This is done by removal of polyps (if present), small amounts of bone and inflamed tissue that are blocking the sinuses.

Key steps in endoscopic sinus surgery

The ostiomeatal complex, or the common sinus drainage unit, shown in the image below, is the focus of almost all endoscopic surgical technique, which largely aims to enlarge the sinus ostia to improve drainage of secretions and access to topical therapy.


Partitions that divide the sinuses into a series of smaller cells are carefully removed creating larger open cavities and widened ‘ostia’ or sinus openings.

Surgery in Rhinosinusitis, Endoscopic sinus surgery

Risks of surgery

In an ideal world, we would be able to offer a treatment for sinus disease that was both remarkably effective and also completely safe. Unfortunately, virtually all medical treatments whether tablets, sprays, or operations will be associated with some risks. Each time a new treatment is started, your doctor will discuss with you the benefits, risks, and alternatives (including what would happen if you had no treatment at all).

All surgical procedures have consequences like a small amount of post-operative bleeding, and it is quite common to suffer regular but short-lasting nosebleeds after ESS. However, if the bleeding is severe or prolonged, help should be urgently sought. Infection is reasonably common after ESS and if you suffer an infection then you should discuss with a doctor whether antibiotics are required.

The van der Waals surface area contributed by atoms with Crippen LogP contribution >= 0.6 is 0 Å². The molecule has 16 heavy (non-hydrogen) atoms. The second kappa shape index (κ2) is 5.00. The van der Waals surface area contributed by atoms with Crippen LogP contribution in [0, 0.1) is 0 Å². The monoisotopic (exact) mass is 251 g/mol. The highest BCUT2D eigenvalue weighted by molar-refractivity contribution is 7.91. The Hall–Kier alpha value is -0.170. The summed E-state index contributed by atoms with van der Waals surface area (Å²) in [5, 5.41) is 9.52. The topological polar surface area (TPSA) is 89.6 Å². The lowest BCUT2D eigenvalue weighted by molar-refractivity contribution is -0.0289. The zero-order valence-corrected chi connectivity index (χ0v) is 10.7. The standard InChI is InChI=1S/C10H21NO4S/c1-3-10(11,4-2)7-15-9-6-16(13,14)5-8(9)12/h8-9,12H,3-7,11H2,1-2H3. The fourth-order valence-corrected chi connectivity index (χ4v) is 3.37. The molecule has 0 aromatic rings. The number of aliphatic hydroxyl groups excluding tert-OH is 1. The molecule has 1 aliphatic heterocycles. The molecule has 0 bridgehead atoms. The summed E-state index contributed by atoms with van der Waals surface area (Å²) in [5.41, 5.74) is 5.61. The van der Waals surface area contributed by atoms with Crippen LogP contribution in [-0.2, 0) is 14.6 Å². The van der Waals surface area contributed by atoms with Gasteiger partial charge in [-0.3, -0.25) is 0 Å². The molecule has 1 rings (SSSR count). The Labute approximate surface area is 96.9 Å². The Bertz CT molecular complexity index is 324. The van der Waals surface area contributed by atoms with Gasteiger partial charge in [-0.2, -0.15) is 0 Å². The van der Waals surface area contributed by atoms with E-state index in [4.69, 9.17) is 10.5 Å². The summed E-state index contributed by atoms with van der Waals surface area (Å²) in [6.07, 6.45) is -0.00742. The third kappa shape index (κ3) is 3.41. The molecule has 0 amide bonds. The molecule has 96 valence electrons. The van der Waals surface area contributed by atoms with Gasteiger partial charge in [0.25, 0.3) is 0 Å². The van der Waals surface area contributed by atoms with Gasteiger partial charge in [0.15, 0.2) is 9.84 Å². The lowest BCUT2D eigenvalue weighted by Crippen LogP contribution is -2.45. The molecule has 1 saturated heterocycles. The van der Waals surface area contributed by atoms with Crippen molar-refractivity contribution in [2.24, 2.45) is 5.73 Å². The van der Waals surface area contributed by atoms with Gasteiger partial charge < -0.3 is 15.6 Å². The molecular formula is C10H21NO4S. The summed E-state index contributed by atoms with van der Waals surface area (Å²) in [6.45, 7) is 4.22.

Minor complications are self-limiting and include damage to the eye socket that presents as a ‘black eye’ or swelling of the skin around the eye caused by infection, or a watery eye. The contents of the eye socket may be damaged resulting in impaired eye movements or loss of vision, but these are exceedingly rare.


There is also a very small number of patients who may have an injury to the portion of the skull that shares a party wall with the sinus cavity. This can cause a leak of the fluid that normally surrounds the brain (cerebrospinal fluid or “CSF”). If this would

arise during surgery, the surgeon can repair it with no additional related complications postoperatively.


Surgeons are very mindful of the impact that these complications have on their patients and do everything within their power to minimise the potential risks. There are many scientific papers that examine the rate of complications during sinus surgery and report these estimates:

  • Minor bleeding or infection: common

  • Black eye: 1 in 500 patients

  • Severe bleeding, CSF leak: 1-2 in 1000 patients

  • Visual disturbance: less than 1 in 10 000 patients

However, it is important to note that these figures come from large databases and may not be relevant to your surgeon or your sinus disease. Your surgeon will be happy to discuss these risks with you before planning an operation.